Thursday, January 13, 2022


 That Praytell post I like by the good Deacon Fritz Bauerschmidt informed me of something I thought was just me and a few other liberals like me. Many progressive liturgists, like Paul Inwood, think the Eucharistic Prayer is boring as the priest drones on praying it in a kind of proclamation to the congregation or maybe in a monotone. 

Deacon Fritz reminded those reading that a conservative bishop at Vatican II thought that the Eucharistic prayer should be reduced to simply the words of consecration and be done with it. WOW! I would not go that far as liberal as I am.

At least have the Epiclesis and anamesis and the per ipsum, please God! (Oh, I forgot, we have that, Eucharistic Prayer II!). 

Inwood thinks that more refrains or acclamations need to be inserted into the EPs. Yes, like singing a 12 verse hymn with 12 refrains. That will go over very well.

Since I am liberal enough to celebrate both forms of the Mass and if I had permission, I would also celebrate the Ordinariate Mass, I think we need to recover an option possible in the Tridentine’s Roman Canon. 

What is that you ask?

The Silent Canon, but the Sanctus chanted as an overlay to the Canon, with the Sanctus part chanted prior to the Hanc Igitur, then silence at that point through the two consecrations, and then the Benedictus chanted after the consecration. The per ipsum would be chanted aloud with the Great Amen as currently practiced in the OF Mass.

Can’t we dream and is this better than the bishop’s opinion which the deacon articulates and certainly eons ahead of the silliness of Inwood’s suggestion!


Timothy said...

How about we put the mysterium fidei back where it was for 1500 years. in the Roman Canon it clearly refers to the Precious Blood, in EP1 most priests phrase it as a question presumably the answer to which would be the response of the people ( memorial acclimation). I have asked several NO priests what the words 'mystery of faith' refer to in EP1. I have gotten a variety of answers but none of them have said "the Precious Blood in the Chalice".
Saint Michael the archangel defend us in battle.

John Nolan said...

The splitting of the Sanctus and Benedictus in the older rite only applies in polyphonic settings. The rubrics for the newer rite enjoin the celebrant to say (or sing) the Sanctus and Benedictus along with the people. In a sung Mass this is hardly practicable unless the Sanctus from Mass XVIII (Ferias in Advent and Lent, and Masses for the dead) is used invariably, which is hardly desirable.

There is a second problem. Because of the linear nature of the Novus Ordo the priest cannot begin the Canon until the choir has finished singing the Sanctus and Benedictus. This isn't too much of a problem if a Gregorian setting is used, but becomes problematic with a polyphonic setting where the Benedictus would have been sung after the Consecration. The celebrant and ministers can be left standing at the altar for some considerable time - they cannot sit down, as they would (for example) during a sung Gloria.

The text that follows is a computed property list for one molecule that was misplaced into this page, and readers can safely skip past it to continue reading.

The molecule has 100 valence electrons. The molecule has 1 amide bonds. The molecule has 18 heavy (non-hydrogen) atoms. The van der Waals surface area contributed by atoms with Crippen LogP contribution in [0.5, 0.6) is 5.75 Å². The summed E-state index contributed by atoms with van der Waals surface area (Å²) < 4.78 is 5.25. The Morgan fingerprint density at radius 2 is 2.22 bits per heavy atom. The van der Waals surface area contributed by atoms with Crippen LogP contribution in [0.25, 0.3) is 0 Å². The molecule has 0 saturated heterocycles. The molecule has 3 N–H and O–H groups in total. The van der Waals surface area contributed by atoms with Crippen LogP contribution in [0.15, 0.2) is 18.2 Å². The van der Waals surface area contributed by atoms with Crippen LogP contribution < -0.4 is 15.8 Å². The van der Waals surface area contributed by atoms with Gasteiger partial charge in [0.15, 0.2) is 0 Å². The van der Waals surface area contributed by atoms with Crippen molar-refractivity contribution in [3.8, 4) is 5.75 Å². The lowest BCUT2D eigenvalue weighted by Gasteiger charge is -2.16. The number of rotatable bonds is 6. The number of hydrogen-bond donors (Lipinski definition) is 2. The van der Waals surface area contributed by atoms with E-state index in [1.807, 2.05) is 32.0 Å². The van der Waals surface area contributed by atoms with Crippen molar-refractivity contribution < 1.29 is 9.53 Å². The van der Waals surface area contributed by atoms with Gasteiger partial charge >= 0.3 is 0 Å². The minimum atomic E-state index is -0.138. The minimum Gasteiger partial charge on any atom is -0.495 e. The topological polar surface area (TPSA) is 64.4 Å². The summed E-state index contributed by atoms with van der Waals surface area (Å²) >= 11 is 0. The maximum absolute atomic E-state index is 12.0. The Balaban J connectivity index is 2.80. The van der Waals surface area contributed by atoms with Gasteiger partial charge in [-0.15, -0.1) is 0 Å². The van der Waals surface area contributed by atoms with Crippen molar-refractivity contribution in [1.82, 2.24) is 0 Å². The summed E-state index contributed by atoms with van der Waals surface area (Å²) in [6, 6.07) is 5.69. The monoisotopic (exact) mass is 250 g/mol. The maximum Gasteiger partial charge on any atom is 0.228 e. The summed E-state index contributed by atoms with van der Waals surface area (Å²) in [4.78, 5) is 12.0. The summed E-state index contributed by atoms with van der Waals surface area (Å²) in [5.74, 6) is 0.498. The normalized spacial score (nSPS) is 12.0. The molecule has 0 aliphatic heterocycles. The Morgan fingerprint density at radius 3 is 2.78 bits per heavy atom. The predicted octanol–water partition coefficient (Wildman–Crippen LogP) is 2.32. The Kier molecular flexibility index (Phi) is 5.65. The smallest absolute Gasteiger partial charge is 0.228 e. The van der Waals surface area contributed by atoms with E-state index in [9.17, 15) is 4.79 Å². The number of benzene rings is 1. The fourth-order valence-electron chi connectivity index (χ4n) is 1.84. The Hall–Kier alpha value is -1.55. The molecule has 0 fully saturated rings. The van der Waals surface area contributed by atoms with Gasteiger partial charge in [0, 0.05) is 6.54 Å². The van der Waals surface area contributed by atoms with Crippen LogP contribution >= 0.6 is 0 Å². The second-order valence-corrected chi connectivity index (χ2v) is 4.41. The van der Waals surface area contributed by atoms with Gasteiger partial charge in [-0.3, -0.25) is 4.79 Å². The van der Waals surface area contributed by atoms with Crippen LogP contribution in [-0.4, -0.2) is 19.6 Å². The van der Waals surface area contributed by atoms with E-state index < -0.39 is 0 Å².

The rank innovation of the 'memorial acclamation' gets in the way of a split Sanctus and Benedictus and along with GIRM 32 would appear to militate against a 'silent' Canon. When I attended Brompton Oratory in the 1970s and 1980s it was usual for the Canon to be sung at the Solemn Latin Mass; nowadays it is usually spoken in a slightly subdued voice. In a large church with 'ad orientem' celebration there is no danger that it should resemble a 'proclamation' aimed at the people.

Fr. Allan J. McDonald said...

John, my suggestion (thinking outside the box) is to return to the Roman Canon of the Tridentine Rite but inserted into the modern Mass. Thus, the priest would say the Sanctus to himself quickly as the congregation sings the first part of the Sanctus. Since it is the EF’s Roman Canon, there is no “Mystery of Faith” acclamation, just the EF’s formula for the consecrations. Thus after the consecration of the Precious Blood, the Benedictus is chanted. My one change is what was the first change of the canon in the 1965 Missal, the addition of the chanted Per Ipsum and Great amen.

The point of this is to engage the congregation during the lengthy Roman Canon by a chanting the Sanctus/Benedictus as an overlay to the very low voice canon rather than following Paul Inwood’s suggestion that we have many acclamations for the laity throughout the canon—no way Jose.

At the Cathedral’s EF Mass, the complete Sanctus is chanted while I quickly say it and go directly into the Canon. Normally I can go fast enough where I pause for the schola to conclude the Sanctus before I continue with the Hanc Igitur and the consecrations. Of course at the Cathedral there is no Benedictus after the consecration but simply my low voice praying of the Canon.